Many first-time business owners obtain a business credit card for their business expenses, and for good reason. Business credit cards make it easier to track your business expenditures, keep business and personal spending separate, and help give new businesses needed capital.
But before you start charging up your new business credit card, it's important to know some of the key differences between personal credit cards and business credit cards. Thanks to the Credit CARD Act of 2009, personal credit cards offer a number of protections to consumers. However, the majority of these rules don't apply to business credit cards.
No limit on fees
One of the main ways credit card companies make money is through fees, including late fees, over-limit fees, and more. Personal credit card late fees are capped at $25, and over-limit fees can't be more than the amount overcharged.
Business credit cards, on the other hand, have no limit set on late fees or over-limit fees. Additionally, business credit card holders do not have the option of opting-in and giving permission for a card to go over the limit, as personal credit card holders do. Just one late payment or just a few dollars charged over the card limit can result in hefty fines.
No warning for interest increases
Credit card companies must give 45 days' written notice to consumer credit card holders before raising interest rates, and the new interest rate applies to charges made after the 45 day period only.
Unfortunately for business credit card holders, this rule does not apply. The interest rates on business cards can legally change overnight and apply to the previous balance as well as new charges. This can make carrying a balance on your business credit card a very expensive habit.
Shorter promotional periods
Most credit cards offer consumers promotional periods of zero or low interest rates. According to the CARD act, these rates must apply for at least six months. For business credit cards, however, there are no laws stating a minimum length of time for promotional or introductory rates. They could last anywhere between a day and a month.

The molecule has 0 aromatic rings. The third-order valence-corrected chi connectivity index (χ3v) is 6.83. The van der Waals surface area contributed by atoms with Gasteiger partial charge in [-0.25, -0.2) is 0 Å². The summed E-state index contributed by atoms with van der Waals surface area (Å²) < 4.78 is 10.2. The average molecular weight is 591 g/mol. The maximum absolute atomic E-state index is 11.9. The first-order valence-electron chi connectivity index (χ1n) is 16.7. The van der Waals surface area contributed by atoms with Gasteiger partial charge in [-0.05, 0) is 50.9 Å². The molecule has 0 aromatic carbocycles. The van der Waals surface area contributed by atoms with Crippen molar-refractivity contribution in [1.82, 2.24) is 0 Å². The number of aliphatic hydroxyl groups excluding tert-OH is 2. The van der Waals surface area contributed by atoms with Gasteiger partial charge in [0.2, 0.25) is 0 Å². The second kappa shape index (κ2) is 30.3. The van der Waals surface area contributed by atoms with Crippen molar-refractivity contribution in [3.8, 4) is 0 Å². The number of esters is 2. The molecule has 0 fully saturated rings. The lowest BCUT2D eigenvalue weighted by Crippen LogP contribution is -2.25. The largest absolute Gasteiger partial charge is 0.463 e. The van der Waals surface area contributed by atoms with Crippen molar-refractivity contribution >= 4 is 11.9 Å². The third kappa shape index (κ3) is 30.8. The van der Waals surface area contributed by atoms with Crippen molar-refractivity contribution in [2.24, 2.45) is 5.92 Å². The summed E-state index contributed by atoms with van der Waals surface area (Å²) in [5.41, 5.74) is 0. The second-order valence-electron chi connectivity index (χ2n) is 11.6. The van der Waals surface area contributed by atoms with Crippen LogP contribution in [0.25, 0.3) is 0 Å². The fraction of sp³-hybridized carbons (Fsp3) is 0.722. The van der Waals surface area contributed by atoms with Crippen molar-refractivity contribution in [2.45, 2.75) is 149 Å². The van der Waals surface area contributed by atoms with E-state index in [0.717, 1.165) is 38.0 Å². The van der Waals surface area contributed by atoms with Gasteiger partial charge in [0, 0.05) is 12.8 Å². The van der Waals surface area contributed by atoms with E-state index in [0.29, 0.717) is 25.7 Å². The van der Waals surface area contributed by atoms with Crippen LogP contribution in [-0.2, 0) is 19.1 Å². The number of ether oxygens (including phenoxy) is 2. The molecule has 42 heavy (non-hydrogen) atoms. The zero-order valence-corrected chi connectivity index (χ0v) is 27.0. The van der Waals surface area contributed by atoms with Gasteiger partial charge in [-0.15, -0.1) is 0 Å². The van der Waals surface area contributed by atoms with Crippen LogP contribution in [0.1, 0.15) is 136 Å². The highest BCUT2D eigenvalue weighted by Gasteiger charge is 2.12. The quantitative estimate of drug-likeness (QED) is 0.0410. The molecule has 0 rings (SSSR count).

Billing cycles are different
Personal credit card bills must be mailed out at least 21 days in advance, and the bill must be due on the same date every month. Business credit cards are not subject to this, so the bill may arrive at any time and can be due on a different date every month.
If you have--or are considering getting a business credit card, don't be discouraged by these terms. The good news is that many business credit cards, including Bank of America and American Express, seek to attract business card customers by matching some of the CARD act's terms in regards to interest rates, billing cycles, and promotional periods.
Knowing this information will make it helpful to find a business credit card that offers the best terms, lowest interest rates, and minimal fees. While shopping around for a business credit card, make sure you understand all the terms stated in the fine print. Ask questions if you don't understand. If you do carry a balance on your card, make sure you take care to never go over the limit and know when payments are due each month.
Personal and business credit cards differ in a number of ways. Knowing these differences can save a great deal of time, money, and headache when handling your business expenses.